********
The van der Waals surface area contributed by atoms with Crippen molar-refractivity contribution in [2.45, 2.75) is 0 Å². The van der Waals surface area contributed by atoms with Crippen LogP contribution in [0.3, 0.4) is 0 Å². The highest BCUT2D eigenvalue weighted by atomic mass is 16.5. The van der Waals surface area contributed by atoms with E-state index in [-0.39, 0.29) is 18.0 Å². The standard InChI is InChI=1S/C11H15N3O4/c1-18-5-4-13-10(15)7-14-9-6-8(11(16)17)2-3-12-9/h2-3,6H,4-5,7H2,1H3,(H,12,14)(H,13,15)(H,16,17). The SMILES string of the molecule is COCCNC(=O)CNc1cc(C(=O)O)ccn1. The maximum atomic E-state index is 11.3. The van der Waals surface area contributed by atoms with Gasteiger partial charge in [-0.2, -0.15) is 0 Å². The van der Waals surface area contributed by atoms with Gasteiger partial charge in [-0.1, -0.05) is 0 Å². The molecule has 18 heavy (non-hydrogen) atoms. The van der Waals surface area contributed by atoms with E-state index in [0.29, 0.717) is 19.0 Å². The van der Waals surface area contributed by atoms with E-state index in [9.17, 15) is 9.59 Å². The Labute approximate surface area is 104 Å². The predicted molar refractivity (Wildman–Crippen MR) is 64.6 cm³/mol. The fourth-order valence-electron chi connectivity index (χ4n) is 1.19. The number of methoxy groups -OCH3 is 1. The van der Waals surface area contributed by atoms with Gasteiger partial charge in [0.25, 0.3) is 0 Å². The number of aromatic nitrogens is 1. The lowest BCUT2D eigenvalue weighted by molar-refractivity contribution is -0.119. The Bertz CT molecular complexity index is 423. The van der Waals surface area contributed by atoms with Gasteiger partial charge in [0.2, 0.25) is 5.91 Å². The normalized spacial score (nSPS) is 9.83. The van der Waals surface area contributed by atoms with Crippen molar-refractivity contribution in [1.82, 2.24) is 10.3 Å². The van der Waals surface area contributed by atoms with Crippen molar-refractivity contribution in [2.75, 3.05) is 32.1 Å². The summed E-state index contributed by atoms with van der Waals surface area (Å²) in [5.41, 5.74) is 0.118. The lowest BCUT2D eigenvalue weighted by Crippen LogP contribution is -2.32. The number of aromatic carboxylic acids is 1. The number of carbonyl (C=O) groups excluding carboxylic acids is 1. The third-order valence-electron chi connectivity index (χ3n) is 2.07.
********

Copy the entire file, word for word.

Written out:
The van der Waals surface area contributed by atoms with Crippen molar-refractivity contribution in [2.45, 2.75) is 0 Å². The van der Waals surface area contributed by atoms with Crippen LogP contribution in [0.3, 0.4) is 0 Å². The highest BCUT2D eigenvalue weighted by atomic mass is 16.5. The van der Waals surface area contributed by atoms with E-state index in [-0.39, 0.29) is 18.0 Å². The standard InChI is InChI=1S/C11H15N3O4/c1-18-5-4-13-10(15)7-14-9-6-8(11(16)17)2-3-12-9/h2-3,6H,4-5,7H2,1H3,(H,12,14)(H,13,15)(H,16,17). The SMILES string of the molecule is COCCNC(=O)CNc1cc(C(=O)O)ccn1. The maximum atomic E-state index is 11.3. The van der Waals surface area contributed by atoms with Gasteiger partial charge in [-0.2, -0.15) is 0 Å². The van der Waals surface area contributed by atoms with Gasteiger partial charge in [-0.1, -0.05) is 0 Å². The molecule has 18 heavy (non-hydrogen) atoms. The van der Waals surface area contributed by atoms with E-state index in [0.29, 0.717) is 19.0 Å². The van der Waals surface area contributed by atoms with E-state index in [9.17, 15) is 9.59 Å². The Labute approximate surface area is 104 Å². The predicted molar refractivity (Wildman–Crippen MR) is 64.6 cm³/mol. The fourth-order valence-electron chi connectivity index (χ4n) is 1.19. The number of methoxy groups -OCH3 is 1. The van der Waals surface area contributed by atoms with Gasteiger partial charge in [0.25, 0.3) is 0 Å². The number of aromatic nitrogens is 1. The lowest BCUT2D eigenvalue weighted by molar-refractivity contribution is -0.119. The Bertz CT molecular complexity index is 423. The van der Waals surface area contributed by atoms with Gasteiger partial charge in [0.2, 0.25) is 5.91 Å². The normalized spacial score (nSPS) is 9.83. The van der Waals surface area contributed by atoms with Crippen molar-refractivity contribution in [1.82, 2.24) is 10.3 Å². The van der Waals surface area contributed by atoms with Crippen molar-refractivity contribution in [2.75, 3.05) is 32.1 Å². The summed E-state index contributed by atoms with van der Waals surface area (Å²) in [5.41, 5.74) is 0.118. The lowest BCUT2D eigenvalue weighted by Crippen LogP contribution is -2.32. The number of aromatic carboxylic acids is 1. The number of carbonyl (C=O) groups excluding carboxylic acids is 1. The third-order valence-electron chi connectivity index (χ3n) is 2.07.